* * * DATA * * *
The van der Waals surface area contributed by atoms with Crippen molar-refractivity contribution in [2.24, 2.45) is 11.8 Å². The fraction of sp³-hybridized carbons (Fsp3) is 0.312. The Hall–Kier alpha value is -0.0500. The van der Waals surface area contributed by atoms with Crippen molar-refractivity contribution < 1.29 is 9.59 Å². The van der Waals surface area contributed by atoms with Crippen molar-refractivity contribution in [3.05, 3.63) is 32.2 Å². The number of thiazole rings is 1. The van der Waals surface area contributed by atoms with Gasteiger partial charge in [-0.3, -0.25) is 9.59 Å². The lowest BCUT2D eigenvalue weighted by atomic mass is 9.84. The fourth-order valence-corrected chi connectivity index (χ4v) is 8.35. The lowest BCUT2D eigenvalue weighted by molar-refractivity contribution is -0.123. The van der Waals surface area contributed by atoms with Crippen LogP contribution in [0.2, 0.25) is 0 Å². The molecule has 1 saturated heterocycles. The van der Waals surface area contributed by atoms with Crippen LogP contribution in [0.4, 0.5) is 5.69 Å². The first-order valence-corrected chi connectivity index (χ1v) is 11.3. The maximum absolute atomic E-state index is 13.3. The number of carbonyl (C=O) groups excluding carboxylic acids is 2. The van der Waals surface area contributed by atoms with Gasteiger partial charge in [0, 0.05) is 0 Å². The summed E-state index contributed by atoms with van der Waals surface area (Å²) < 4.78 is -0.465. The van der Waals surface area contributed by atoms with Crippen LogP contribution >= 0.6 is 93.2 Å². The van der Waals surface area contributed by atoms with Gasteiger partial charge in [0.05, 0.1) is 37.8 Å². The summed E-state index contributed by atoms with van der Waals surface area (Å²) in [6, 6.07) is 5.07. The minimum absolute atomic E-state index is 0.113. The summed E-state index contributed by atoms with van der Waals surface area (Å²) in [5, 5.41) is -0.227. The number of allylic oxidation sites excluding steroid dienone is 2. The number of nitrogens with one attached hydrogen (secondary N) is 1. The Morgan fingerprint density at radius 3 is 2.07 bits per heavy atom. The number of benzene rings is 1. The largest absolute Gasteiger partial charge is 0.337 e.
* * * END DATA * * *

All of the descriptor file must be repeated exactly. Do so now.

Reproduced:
The van der Waals surface area contributed by atoms with Crippen molar-refractivity contribution in [2.24, 2.45) is 11.8 Å². The fraction of sp³-hybridized carbons (Fsp3) is 0.312. The Hall–Kier alpha value is -0.0500. The van der Waals surface area contributed by atoms with Crippen molar-refractivity contribution < 1.29 is 9.59 Å². The van der Waals surface area contributed by atoms with Crippen molar-refractivity contribution in [3.05, 3.63) is 32.2 Å². The number of thiazole rings is 1. The van der Waals surface area contributed by atoms with Gasteiger partial charge in [-0.3, -0.25) is 9.59 Å². The lowest BCUT2D eigenvalue weighted by atomic mass is 9.84. The fourth-order valence-corrected chi connectivity index (χ4v) is 8.35. The lowest BCUT2D eigenvalue weighted by molar-refractivity contribution is -0.123. The van der Waals surface area contributed by atoms with Crippen LogP contribution in [0.2, 0.25) is 0 Å². The molecule has 1 saturated heterocycles. The van der Waals surface area contributed by atoms with Crippen LogP contribution in [0.4, 0.5) is 5.69 Å². The first-order valence-corrected chi connectivity index (χ1v) is 11.3. The maximum absolute atomic E-state index is 13.3. The number of carbonyl (C=O) groups excluding carboxylic acids is 2. The van der Waals surface area contributed by atoms with Gasteiger partial charge in [0, 0.05) is 0 Å². The summed E-state index contributed by atoms with van der Waals surface area (Å²) < 4.78 is -0.465. The van der Waals surface area contributed by atoms with Crippen LogP contribution >= 0.6 is 93.2 Å². The van der Waals surface area contributed by atoms with Gasteiger partial charge in [0.05, 0.1) is 37.8 Å². The summed E-state index contributed by atoms with van der Waals surface area (Å²) in [6, 6.07) is 5.07. The minimum absolute atomic E-state index is 0.113. The summed E-state index contributed by atoms with van der Waals surface area (Å²) in [5, 5.41) is -0.227. The number of allylic oxidation sites excluding steroid dienone is 2. The number of nitrogens with one attached hydrogen (secondary N) is 1. The Morgan fingerprint density at radius 3 is 2.07 bits per heavy atom. The number of benzene rings is 1. The largest absolute Gasteiger partial charge is 0.337 e.